• 3.
    Naddafi, Rahmat
    et al.
    Uppsala University, Disciplinary Domain of Science and Technology, Biology, Department of Ecology and Genetics, Limnology.
    Pettersson, Kurt
    Uppsala University, Disciplinary Domain of Science and Technology, Biology, Department of Ecology and Genetics, Limnology.
    Eklöv, Peter
    Uppsala University, Disciplinary Domain of Science and Technology, Biology, Department of Ecology and Genetics, Limnology.
    Predation and physical environment structure the density and population size structure of zebra mussels2010In: Journal of The North American Benthological Society, ISSN 0887-3593, E-ISSN 1937-237X, Vol. 29, no 2, p. 444-453Article in journal (Refereed)
    Abstract [en]

    The zebra mussel (Dreissena polymorpha) provides one example of successful invaders in novel environments. However, little attention has been devoted to exploring the factors regulating zebra mussel density and population size structure at the local scale. We tested effects of physicochemical factors and fish predation on the density of zebra mussels at several sites and between years in a natural lake. Water depth and roach (Rutilus rutilus) density were the most important variables affecting local zebra mussel density. Substrate was also an important factor but affected Dreissena density only at the shallowest depth examined (2 m), which also supported a large population of the mussels. Mean shell length of Dreissena increased with water depth. Our results indicate that predation pressure, intraspecific competition, and food limitation might be responsible for variation in zebra mussel density and population size structure in space and time and that fish predation might have strong top-down effects on zebra mussel populations.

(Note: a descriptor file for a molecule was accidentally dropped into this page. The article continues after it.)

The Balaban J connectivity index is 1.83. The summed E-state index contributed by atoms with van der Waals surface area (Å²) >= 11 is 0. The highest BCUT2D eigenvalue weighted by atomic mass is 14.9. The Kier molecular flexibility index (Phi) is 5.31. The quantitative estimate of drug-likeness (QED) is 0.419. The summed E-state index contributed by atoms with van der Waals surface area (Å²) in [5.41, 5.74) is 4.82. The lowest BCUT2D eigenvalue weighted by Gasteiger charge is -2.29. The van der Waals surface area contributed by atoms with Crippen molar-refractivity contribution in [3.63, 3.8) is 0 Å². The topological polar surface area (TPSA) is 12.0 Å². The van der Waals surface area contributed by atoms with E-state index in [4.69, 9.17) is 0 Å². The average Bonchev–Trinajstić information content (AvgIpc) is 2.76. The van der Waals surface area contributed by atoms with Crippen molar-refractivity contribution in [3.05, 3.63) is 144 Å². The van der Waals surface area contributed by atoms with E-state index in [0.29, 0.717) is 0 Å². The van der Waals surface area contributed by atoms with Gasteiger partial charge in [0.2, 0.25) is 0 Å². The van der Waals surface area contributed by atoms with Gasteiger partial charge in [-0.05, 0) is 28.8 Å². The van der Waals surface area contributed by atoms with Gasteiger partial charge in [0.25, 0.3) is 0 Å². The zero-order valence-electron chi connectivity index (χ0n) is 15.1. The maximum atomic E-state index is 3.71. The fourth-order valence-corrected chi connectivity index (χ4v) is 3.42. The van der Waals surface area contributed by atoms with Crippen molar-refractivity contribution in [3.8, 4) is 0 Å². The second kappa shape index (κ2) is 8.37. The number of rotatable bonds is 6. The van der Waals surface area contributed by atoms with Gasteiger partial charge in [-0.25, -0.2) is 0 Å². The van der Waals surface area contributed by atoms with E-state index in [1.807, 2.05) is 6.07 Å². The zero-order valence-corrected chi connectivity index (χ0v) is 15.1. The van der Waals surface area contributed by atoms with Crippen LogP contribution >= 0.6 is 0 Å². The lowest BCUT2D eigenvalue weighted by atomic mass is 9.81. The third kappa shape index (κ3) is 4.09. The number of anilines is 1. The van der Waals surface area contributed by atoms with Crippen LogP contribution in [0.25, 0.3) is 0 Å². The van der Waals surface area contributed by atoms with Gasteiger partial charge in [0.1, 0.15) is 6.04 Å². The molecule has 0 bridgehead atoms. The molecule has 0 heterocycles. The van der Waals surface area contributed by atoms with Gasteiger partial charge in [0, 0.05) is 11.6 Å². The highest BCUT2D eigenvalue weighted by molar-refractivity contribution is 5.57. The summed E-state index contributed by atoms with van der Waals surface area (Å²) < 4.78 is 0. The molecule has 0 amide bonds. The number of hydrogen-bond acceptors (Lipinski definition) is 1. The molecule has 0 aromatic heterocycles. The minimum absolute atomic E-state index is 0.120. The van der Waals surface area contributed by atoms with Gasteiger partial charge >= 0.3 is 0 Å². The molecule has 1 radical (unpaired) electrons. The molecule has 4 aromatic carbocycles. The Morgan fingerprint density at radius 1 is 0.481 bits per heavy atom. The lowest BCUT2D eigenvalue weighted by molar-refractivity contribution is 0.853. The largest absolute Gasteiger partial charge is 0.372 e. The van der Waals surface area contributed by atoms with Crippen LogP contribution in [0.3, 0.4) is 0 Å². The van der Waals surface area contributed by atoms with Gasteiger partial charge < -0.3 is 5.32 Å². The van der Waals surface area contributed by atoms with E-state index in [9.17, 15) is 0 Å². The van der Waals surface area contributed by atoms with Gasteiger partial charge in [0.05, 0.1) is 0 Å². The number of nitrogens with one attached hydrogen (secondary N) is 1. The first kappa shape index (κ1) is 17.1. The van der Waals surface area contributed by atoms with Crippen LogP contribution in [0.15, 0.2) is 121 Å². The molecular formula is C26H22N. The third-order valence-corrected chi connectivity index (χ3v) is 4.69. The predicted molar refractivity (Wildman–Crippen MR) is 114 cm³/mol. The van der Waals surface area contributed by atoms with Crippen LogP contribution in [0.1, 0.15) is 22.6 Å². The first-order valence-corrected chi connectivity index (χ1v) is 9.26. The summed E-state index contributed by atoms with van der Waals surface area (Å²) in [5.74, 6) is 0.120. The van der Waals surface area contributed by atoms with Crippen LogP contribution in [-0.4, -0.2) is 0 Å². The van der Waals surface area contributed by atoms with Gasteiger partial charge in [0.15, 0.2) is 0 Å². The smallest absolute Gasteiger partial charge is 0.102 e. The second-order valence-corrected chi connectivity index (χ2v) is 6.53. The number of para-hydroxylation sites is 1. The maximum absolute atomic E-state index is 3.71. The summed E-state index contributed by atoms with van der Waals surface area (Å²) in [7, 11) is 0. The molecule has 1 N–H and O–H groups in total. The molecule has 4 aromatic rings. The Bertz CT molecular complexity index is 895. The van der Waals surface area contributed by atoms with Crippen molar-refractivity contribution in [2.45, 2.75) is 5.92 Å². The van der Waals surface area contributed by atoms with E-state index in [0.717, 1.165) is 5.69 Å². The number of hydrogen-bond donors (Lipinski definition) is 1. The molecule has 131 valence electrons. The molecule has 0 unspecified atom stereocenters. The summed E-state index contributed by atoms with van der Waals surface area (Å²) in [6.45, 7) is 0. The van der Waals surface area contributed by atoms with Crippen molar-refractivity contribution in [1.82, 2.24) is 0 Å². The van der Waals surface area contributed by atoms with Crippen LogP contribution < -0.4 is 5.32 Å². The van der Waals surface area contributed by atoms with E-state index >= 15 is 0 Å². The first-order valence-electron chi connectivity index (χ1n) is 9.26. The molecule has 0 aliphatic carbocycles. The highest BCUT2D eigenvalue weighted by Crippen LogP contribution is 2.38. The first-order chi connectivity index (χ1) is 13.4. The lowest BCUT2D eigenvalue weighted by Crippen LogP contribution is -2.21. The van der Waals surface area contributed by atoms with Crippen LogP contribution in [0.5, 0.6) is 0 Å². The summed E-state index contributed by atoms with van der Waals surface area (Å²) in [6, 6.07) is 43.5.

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  • 4.
    Premke, Katrin
    et al.
    Uppsala University, Disciplinary Domain of Science and Technology, Biology, Department of Ecology and Genetics, Limnology.
    Karlsson, Jan
    Steger, Kristin
    Uppsala University, Disciplinary Domain of Science and Technology, Biology, Department of Ecology and Genetics, Limnology.
    Gudasz, Cristian
    Uppsala University, Disciplinary Domain of Science and Technology, Biology, Department of Ecology and Genetics, Limnology.
    von Wachenfeldt, Eddie
    Uppsala University, Disciplinary Domain of Science and Technology, Biology, Department of Ecology and Genetics, Limnology.
    Tranvik, Lars J.
    Uppsala University, Disciplinary Domain of Science and Technology, Biology, Department of Ecology and Genetics, Limnology.
    Stable isotope analysis of benthic fauna and their food sources in boreal lakes2010In: Journal of The North American Benthological Society, ISSN 0887-3593, E-ISSN 1937-237X, Vol. 29, no 4, p. 1339-1348Article in journal (Refereed)
    Abstract [en]

    The origin of organic C supporting zoobenthic communities in 8 boreal lakes with different concentrations of dissolved organic C (DOC) was assessed by stable-isotope analysis. Profundal zoobenthos was depleted in C-13 compared to littoral zoobenthos, and this difference increased with decreasing DOC concentration. The delta C-13 of littoral zoobenthos suggested reliance on benthic algae, whereas depleted C-13 of profundal zoobenthos could be explained by contributions from allochthonous and autochthonous C sources. In deeper lakes, profundal zoobenthos diets also included C processed by methanotrophic bacteria. Littoral zoobenthos delta C-13 decreased with increasing DOC concentration in the lake water. Our results suggest that littoral benthic fauna are mainly supported by benthic algae in low-DOC lakes and by phytoplankton and allochthonous organic C in high-DOC lakes and that this difference is a result of light absorbance and energy supply by allochthonous organic C. Increasing allochthonous DOC inputs, as expected in a warmer and wetter climate, might reduce benthic algal production and alter the organic C base for benthic food webs in lake ecosystems.